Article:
“The framing and the movements of the camera,” declares filmmaker Andrés Duque, “are motor actions that my body has generated. Each movement and each gesture, whether it is before the camera or not, come to form part of this construction of my person.” With such limited means and such small productions that they are sometimes not even designed to be shown, many experimental filmmakers present to us their private lives, in filmed diaries, or pieces that show their hand-to-camera-hand combat with the world.

In 1966, Marie Menken filmed the streets of New York with a Bolex, a 16 mm camera small enough to allow her to merge the filming device with her body. In a delightful game, Menken dances around with the camera to capture the pulsing of the city lights. In another of her films, six years previously, the camera, in synchronic movement with her body, becomes a paintbrush with which Menken paints “arabesques for Kenneth Anger” in the Alhambra.

Menken films for her friends, and keeps her films for herself. “Marie,” writes Mekas, “was one of the first filmmakers to improvise with a camera and edit while shooting. She filmed with her entire body, her entire nervous system. You can feel Marie behind every image, how she constructed the film in tiny pieces and through the movement. The movement and the rhythm—it is this that so many of us seized upon and have developed further in our own work.” It was filmmakers like him who helped to make her films visible.

In Color perro que huye (2011)and Ensayo final para utopía (2012), the filmmaker and lecturer Andrés Duque weaves a luminous plot of affections to tell of falling out of love, rootedness in a city like Barcelona, or a process of grieving, alongside the dance and beauty of bodies in trance that he portrays with a digital camera or a cell phone. Another intimate script is that of Chantal Akerman in La chambre (1972), which shows in a long take, lasting over ten minutes, a personal space, that of a bedroom, but also of a body, that of the filmmaker herself.


How should I write about cinemas that frequently do not admit of critical distance because they call out to me, shake me, intoxicate me? Perhaps by forcing the writing, like many filmmakers force the image. By exploring the possibilities offered by the language to convey the power of an image, or the mutation of an idea, a colour, a figure in a revelation-still. Try to get the word to explode like some images crack open on our retinas. Sometimes, inevitably, I use a more poetic language to refer to films I’ve seen in sessions in experimental cinemas. Does this exclude any possibility of analysis? Probably not, but, in my case at least, what is excluded from my language is any possibility of dispassionate, disillusioned writing, devoid of affection.

Many experimental filmmakers write and reflect in some cases about the process of cinematographic writing. “Reflecting,” writes the British filmmaker Stephen Dwoskin, “on a language that is fundamentally visual, or which uses visual information with auditory media, by means of another language —the word—, is both dangerous and difficult. (…) One can merely attempt to evoke the sensation of the visual experience. Not all films, like painting, are verbal. And they can, as a result, escape the word.” The filmmaker Maya Deren also writes about the plasticity of the cinema, stretching language to the level of the poetic, to define her films, and her relation with the spectator: “I am not greedy. I do not seek to possess the major portion of your days. I am content if, on those rare occasions whose truth can be stated only by poetry, you will, perhaps, recall an image, even only the aura of my films. And what more could I possibly ask as an artist than that your most precious visions, however rare, assume sometimes the forms of my images?”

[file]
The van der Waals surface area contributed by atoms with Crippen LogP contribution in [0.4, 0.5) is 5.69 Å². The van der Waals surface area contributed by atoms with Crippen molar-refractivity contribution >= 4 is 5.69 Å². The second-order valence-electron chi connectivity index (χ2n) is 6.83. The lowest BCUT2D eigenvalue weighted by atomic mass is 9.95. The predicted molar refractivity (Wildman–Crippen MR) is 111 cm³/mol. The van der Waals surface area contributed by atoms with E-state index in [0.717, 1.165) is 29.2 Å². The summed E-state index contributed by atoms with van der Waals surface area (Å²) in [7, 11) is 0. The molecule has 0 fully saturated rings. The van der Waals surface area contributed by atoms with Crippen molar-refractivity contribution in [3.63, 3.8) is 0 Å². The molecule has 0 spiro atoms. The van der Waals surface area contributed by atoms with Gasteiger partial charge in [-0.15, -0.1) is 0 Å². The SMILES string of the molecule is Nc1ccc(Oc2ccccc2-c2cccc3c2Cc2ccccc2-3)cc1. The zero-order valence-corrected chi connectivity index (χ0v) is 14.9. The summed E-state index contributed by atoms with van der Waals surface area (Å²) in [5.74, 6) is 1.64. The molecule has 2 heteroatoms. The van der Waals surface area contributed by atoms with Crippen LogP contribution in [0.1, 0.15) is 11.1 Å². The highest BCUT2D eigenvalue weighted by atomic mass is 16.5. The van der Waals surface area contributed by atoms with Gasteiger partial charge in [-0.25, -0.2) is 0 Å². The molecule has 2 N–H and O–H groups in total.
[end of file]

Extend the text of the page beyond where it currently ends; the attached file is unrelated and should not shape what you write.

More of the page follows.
Transmission and community

Whether through writing, the exercise of teaching, the creation of archives or developing laboratories and screening, or editing periodical publications, the passion for experimental cinemas leads many of their spectators and filmmakers to carry out transmission activities. “Ultimately,” writes the theorist and programmer Gonzalo de Lucas, “these apparently hermetic, distant filmmakers tend to be the least greedy. Almost all of them, for example, have revealed their trade secrets in writing. As we see in the essential figure of Jonas Mekas, the filmmaker not only makes his own films, he also writes and programmes others, helping to form a community of filmmakers, a collective workshop.”

In my case, I’ve had the opportunity to do it through teaching and writing. For me, giving a children’s workshop, or teaching a class to film students or people in search of another way of viewing cinema, different to what they are used to seeing on the commercial circuit, is a celebration of what many filmmakers have shared with me through their works: sometimes a perceptive, sometimes a more conceptual adventure, but in most cases a discovery. Whether it’s a way of seeing the world, of seeing bodies in frames, of reminding ourselves or revealing new colours, it is always an invitation to operate by transmitting a contagion of the same passion and fascination that I feel when faced with their images.

Cloe Masotta



Anna Pffaf, Reverie (2009)

Elena Duque, La mar salada (2014)

Mathias Müller, Home Stories (1990)

Gustav Deutsch, Film ist. 1-6 (1998); Film ist. 7-12 (2002)

Gunvor Nelson, Take Off (1972); Moon’s Pool (1973)

Jack Smith, Flaming Creatures (1963)

Len Lye, Free Radicals (1979)

Paul Sharits, N:O:T:H:I:N:G (1968)

Peter Tscherkassky, Dream Work (2001)

Stan Brakhage, Window Water Baby Moving (1959)

Stan Vanderbeek, A la mode (1959)

Ürsula Purrer and Hans Scheirl, Super8 Girl Games (1985)